First Thoughts on The Astronomy and Astrophysics Decadal Survey

The National Academies of Science has just released its latest Decadal Survey of Astronomy and Astrophysics. This survey is commissioned every 10 years to review the state of the profession and recommend national priorities in astronomy for the next decade.  The survey recommendations are in a weighty tome entitled New Worlds, New Horizons in Astronomy and Astrophysics, which you can download free in PDF. I am going to try to digest and comment on it in coming weeks, from the point of view of computational astronomy.

New Worlds, New Horizons Cover Image

Today, I will post some initial comments. I was delighted to see recognition of astronomy archives and their contribution to research. The report pointed out the number of archival papers resulting from public 2MASS data and Space Telescope data. I was, however, disappointed in the lack of recommendations regarding of the impact that the tsunami of data will have on astronomical computing.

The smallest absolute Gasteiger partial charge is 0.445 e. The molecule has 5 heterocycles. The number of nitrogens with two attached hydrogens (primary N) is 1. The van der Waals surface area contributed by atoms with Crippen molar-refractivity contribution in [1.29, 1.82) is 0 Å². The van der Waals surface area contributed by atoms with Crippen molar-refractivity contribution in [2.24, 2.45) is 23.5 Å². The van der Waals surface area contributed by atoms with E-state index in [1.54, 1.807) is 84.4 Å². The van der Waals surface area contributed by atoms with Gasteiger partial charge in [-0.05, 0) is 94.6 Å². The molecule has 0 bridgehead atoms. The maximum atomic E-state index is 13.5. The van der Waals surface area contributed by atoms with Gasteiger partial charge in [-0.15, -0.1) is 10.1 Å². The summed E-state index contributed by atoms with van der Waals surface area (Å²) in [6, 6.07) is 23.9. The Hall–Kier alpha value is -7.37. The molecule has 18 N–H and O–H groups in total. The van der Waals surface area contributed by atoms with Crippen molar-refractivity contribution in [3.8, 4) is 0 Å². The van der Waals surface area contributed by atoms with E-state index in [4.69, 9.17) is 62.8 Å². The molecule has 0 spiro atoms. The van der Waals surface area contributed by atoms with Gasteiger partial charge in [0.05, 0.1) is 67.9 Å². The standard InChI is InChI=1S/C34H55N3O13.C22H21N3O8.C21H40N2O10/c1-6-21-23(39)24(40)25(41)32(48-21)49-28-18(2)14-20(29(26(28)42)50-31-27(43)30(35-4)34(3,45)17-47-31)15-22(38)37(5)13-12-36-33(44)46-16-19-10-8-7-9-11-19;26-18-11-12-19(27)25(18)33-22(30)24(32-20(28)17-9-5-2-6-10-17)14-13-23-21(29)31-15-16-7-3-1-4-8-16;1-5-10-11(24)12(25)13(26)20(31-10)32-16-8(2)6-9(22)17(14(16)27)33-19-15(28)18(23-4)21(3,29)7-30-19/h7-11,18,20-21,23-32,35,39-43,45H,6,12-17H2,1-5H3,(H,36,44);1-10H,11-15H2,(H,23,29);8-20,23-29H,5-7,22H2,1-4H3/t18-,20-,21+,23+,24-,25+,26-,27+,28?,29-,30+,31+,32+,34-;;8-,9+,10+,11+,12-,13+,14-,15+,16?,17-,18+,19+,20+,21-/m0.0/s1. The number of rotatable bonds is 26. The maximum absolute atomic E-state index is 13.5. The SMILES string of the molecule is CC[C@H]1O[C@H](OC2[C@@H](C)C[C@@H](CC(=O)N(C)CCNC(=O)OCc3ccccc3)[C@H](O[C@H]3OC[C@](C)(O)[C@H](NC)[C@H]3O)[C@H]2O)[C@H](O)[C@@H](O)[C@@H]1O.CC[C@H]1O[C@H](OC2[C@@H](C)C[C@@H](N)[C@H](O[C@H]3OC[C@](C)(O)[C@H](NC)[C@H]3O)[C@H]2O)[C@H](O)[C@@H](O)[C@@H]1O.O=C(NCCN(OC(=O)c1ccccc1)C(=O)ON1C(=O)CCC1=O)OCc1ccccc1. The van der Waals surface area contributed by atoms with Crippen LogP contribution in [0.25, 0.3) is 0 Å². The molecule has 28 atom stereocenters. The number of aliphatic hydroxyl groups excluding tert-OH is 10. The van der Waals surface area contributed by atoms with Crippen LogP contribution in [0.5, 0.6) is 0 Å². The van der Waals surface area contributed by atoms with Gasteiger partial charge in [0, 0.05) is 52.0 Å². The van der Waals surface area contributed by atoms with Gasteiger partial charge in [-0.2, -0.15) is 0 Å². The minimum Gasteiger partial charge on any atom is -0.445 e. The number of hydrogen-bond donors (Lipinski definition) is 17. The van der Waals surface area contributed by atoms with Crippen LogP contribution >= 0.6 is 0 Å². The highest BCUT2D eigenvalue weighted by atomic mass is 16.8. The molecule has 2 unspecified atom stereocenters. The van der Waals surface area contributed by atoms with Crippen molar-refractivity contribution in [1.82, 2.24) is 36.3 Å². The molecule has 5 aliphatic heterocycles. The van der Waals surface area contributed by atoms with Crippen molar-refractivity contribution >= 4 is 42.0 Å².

There is,  I think, a recognition in the community that we need to curate and preserve data sets, and our national funding agencies are indeed committed to this.  We are still a long way from curating all our data: witness the data products created by astronomers for publication, most of which are not available in electronic form and continue to be lost. But there are some serious issues to sort out in curating and preserving data. Curating data takes time and energy. It involves creating a complete record of the processing history of a data set (its provenance) in sufficient detail that an astronomer can reproduce the data set and evaluate its quality and usefulness. All this requires methodologies and standards to do right. But more than that, analyzing and combining the massive new data sets that are coming along to create new products and perform innovative research will require computing techniques and technologies that go beyond what can be done on desktop machines, and there needs to be an investment in them and in educating astronomers in how to use them. I would have liked to have seen a recommendation in the survey to do just this.

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